Alicia explained how her young daughter is a comfort to her as she adjusts to the passing on of  her grandmother she was so close to. Her son will tell her out of the blue, “Mama, you are so beautiful” in his cute little four-year old voice. These are the kinds of endearing moments that lodge in our hearts. Children can bring out the softness we’ve learned to hide because of our learned responses to people and circumstances. Our kids can remind us to open up and it has nothing to do with money or status, drive or goals.

They’re simple. Unassuming. Innocent.

Loving the Little Things

Jamie, one of my first northern Michigan brides is now a wonderful mom. When I asked her what she loved about her children, she said, “I love the little things. The look of awe every time they see an airplane. The ‘leg hugs’ [that come] out of nowhere while I’m folding laundry. The belly laughs when something so simple (to us) is just too funny. It’s all of the little memories and the way they look at you when they’re proud of themselves and look to make sure you saw them.”

As a parent you have the privilege and presence to enjoy these little teachers running around your house. They remind you what it’s like to be in the moment and how important that state of mind is.

Four-Legged Teachers

The closest I’ve come to the kind of love you must feel for your children is with my surrogate children, my two dogs and Millie my copper-eyed black cat.

Don’t get me wrong, I know they’re dogs which I expressly realize whenever they get their noses right on “smelly yucky substances” shall we say? But they’ve taught me over and over about being in the moment, and getting over myself.

I remember when I was still the minister at Unity of Traverse City. One of the board members thought she’d be a better minister than I was and was actively trying to take over. Whenever she visited the church, my soul dog, Clarissa, would still go running up to her, wag her tail, and be super excited to see her. She didn’t know or care that we were having serious disagreements. Dang pooch. She was supposed to be on MY side!

Actually she was on my side, the side being in the moment. Some call this forgiveness. Whatever you or I want to call it, I forget about the beauty of being present, simple, innocent when I’m into being right.

What Can We Ask Ourself to Snap Back Into the Moment?

Or is it as simple as shaking ourself with a slap to our sweet face?

Is there any question we can ask our self that would help bring us back to a state of innocence when we forget how much being open can improve our life? In the throws of being right, OMG, I can feel like a Mack truck barreling down a Kentucky mountainside and it’s hard to stop the momentum.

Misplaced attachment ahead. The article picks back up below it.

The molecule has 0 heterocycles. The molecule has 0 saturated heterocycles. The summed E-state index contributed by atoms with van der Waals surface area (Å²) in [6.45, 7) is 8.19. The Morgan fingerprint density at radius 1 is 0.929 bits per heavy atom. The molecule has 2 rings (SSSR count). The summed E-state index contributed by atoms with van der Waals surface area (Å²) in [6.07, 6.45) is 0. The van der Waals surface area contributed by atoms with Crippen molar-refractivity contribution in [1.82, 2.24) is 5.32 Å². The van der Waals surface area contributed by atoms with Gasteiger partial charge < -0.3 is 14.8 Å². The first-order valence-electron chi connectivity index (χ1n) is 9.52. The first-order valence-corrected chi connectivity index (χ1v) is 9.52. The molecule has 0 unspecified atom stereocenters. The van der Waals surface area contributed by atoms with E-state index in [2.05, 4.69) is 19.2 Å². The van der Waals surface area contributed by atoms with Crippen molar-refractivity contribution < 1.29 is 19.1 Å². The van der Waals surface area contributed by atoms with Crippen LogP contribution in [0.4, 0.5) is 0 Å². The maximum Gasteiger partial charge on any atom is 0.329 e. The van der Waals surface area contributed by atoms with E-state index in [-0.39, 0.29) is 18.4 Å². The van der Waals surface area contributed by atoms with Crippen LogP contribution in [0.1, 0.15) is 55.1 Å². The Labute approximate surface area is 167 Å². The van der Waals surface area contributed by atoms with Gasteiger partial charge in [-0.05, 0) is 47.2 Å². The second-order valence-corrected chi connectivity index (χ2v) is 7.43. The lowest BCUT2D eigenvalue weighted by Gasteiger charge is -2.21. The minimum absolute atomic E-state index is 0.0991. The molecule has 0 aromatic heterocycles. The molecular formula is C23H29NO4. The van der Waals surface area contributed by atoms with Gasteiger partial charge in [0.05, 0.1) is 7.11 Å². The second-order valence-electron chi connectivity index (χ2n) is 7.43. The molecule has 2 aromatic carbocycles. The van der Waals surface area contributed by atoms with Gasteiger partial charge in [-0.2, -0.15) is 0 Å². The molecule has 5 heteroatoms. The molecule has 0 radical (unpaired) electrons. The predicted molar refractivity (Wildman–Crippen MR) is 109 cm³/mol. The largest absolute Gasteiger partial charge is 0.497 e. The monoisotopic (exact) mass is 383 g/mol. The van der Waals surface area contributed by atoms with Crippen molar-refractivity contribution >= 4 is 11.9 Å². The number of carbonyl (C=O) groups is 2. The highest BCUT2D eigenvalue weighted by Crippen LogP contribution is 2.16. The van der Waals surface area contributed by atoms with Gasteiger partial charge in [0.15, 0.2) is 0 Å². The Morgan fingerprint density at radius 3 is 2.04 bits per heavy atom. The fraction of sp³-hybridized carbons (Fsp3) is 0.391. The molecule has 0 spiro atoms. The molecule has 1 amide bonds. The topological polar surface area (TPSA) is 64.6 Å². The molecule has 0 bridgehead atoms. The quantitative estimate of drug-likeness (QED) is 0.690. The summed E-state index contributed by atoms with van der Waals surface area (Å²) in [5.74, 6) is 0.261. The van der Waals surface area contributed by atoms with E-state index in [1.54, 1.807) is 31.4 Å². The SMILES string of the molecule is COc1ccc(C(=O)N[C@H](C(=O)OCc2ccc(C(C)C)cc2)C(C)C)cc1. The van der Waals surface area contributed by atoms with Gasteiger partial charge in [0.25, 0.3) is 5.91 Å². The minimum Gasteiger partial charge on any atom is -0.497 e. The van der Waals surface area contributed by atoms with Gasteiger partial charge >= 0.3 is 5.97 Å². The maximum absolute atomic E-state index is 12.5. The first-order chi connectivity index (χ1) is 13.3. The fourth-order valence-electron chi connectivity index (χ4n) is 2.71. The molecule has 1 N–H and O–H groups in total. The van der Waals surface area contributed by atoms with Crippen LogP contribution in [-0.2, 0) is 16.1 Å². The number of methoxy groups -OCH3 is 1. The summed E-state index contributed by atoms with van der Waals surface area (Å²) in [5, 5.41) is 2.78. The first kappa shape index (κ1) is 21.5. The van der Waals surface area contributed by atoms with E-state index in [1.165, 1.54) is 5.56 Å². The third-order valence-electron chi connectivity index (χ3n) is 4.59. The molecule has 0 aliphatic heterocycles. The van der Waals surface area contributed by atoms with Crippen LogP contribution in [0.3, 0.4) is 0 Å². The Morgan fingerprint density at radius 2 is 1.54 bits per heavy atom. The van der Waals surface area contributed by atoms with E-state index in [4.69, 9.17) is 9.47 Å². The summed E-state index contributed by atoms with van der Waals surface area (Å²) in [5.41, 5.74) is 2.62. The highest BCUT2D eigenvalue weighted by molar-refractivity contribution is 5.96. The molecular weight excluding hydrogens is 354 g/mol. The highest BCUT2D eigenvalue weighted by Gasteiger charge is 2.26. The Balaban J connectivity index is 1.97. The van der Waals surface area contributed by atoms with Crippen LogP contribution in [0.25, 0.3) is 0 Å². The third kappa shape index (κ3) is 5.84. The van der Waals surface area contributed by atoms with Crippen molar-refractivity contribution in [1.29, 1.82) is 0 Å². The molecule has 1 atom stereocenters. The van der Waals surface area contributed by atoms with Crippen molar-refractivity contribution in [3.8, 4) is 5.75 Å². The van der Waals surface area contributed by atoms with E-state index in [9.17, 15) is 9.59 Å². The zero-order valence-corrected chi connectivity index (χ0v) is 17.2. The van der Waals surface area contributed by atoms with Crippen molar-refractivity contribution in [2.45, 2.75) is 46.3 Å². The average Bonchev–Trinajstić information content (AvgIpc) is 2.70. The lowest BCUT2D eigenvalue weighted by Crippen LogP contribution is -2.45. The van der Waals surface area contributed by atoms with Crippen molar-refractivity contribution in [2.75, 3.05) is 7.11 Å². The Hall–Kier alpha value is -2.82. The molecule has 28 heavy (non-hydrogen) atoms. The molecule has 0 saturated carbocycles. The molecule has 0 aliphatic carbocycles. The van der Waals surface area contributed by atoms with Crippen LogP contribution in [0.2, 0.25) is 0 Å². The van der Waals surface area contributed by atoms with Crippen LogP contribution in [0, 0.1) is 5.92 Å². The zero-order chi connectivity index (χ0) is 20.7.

What comes to me is, do I want to be remembered for this moment? Speaking in this tone of voice? With this distraction on my mind saying THESE words? Is this look in my eyes conducive to joy? Is there something in my gut that’s urging me to see differently?


You have your children to remind you. But do you have something else you use to remind you? If so, will you share it with me? I’d love to hear what works for you.

Opening Up Outweighs the Challenges

For those of you who are parents congrats that you have such wonderful teachers by your side day after day. I’m sure they have their moments of really trying your patience, and you may regret some days that you don’t have the freedom you used to have. However, I’m betting the opening up you do outweighs the challenges.

Ah yes, our little love teachers. Our furry-four legged teachers of presence.

We are learning.

I’ll talk about growing and learning together the next time you hear from me. Please feel free to contact me at any time. Email, text, comment.

Love to you!!

Rev Crystal

Image courtesy of imagerymagestic at

If you didn’t watch the TED talk I sent you last time, here’s the talk again. 10 Ways to Have a Better Conversation by Celeste Headlee

Don’t Let Regret Ruin Your Future


Every morning I go through the same ritual. I write what I appreciate, evidence of what’s going well, 5 things I need to do that day, and how I want to show up (energetic, loving, smart, prosperous, etc). Then I write out what I want my life to look like, kinda like my personal screen play.

In addition, since my mother passed on in December of 2017, I choose a card from The Soul’s Journey Lesson Cards by James Van Praagh (JVP). JVP communicates with those who have passed on. I like to think because James is tuned into spirits, Mom in her current spirit body helps me draw that day’s card.

These Soul Cards, unlike Tarot or Green Man, etc., convey quite a positive message, no matter how negative it may at first appear.

1, 2, 3 Times Better Pay Attention

Well, you know when something happens once and it passes in and out of your radar without much import? Twice your ears perk up a tad? But 3 times you know something is trying to get your attention?

Yes? This morning when I picked my JVP card, for the third time IN A ROW, it was the dull red card, Regret.

Pay attention Ms Crys.